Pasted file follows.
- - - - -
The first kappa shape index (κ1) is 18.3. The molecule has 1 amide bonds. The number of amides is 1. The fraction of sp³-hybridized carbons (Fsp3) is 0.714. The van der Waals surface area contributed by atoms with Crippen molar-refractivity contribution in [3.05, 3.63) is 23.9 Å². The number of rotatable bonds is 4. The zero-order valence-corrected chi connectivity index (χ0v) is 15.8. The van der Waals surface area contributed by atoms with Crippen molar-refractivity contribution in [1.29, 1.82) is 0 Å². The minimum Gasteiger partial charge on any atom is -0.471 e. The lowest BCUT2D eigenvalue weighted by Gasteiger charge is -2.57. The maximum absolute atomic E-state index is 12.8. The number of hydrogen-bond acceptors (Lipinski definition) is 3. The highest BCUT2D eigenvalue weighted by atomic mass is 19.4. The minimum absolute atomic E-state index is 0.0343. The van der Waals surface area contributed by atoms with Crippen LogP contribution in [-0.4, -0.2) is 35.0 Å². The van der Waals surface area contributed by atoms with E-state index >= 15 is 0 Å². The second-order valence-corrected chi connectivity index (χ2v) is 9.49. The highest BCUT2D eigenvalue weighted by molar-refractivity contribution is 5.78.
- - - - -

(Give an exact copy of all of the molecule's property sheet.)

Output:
The first kappa shape index (κ1) is 18.3. The molecule has 1 amide bonds. The number of amides is 1. The fraction of sp³-hybridized carbons (Fsp3) is 0.714. The van der Waals surface area contributed by atoms with Crippen molar-refractivity contribution in [3.05, 3.63) is 23.9 Å². The number of rotatable bonds is 4. The zero-order valence-corrected chi connectivity index (χ0v) is 15.8. The van der Waals surface area contributed by atoms with Crippen molar-refractivity contribution in [1.29, 1.82) is 0 Å². The minimum Gasteiger partial charge on any atom is -0.471 e. The lowest BCUT2D eigenvalue weighted by Gasteiger charge is -2.57. The maximum absolute atomic E-state index is 12.8. The number of hydrogen-bond acceptors (Lipinski definition) is 3. The highest BCUT2D eigenvalue weighted by atomic mass is 19.4. The minimum absolute atomic E-state index is 0.0343. The van der Waals surface area contributed by atoms with Crippen LogP contribution in [-0.4, -0.2) is 35.0 Å². The van der Waals surface area contributed by atoms with E-state index >= 15 is 0 Å². The second-order valence-corrected chi connectivity index (χ2v) is 9.49. The highest BCUT2D eigenvalue weighted by molar-refractivity contribution is 5.78.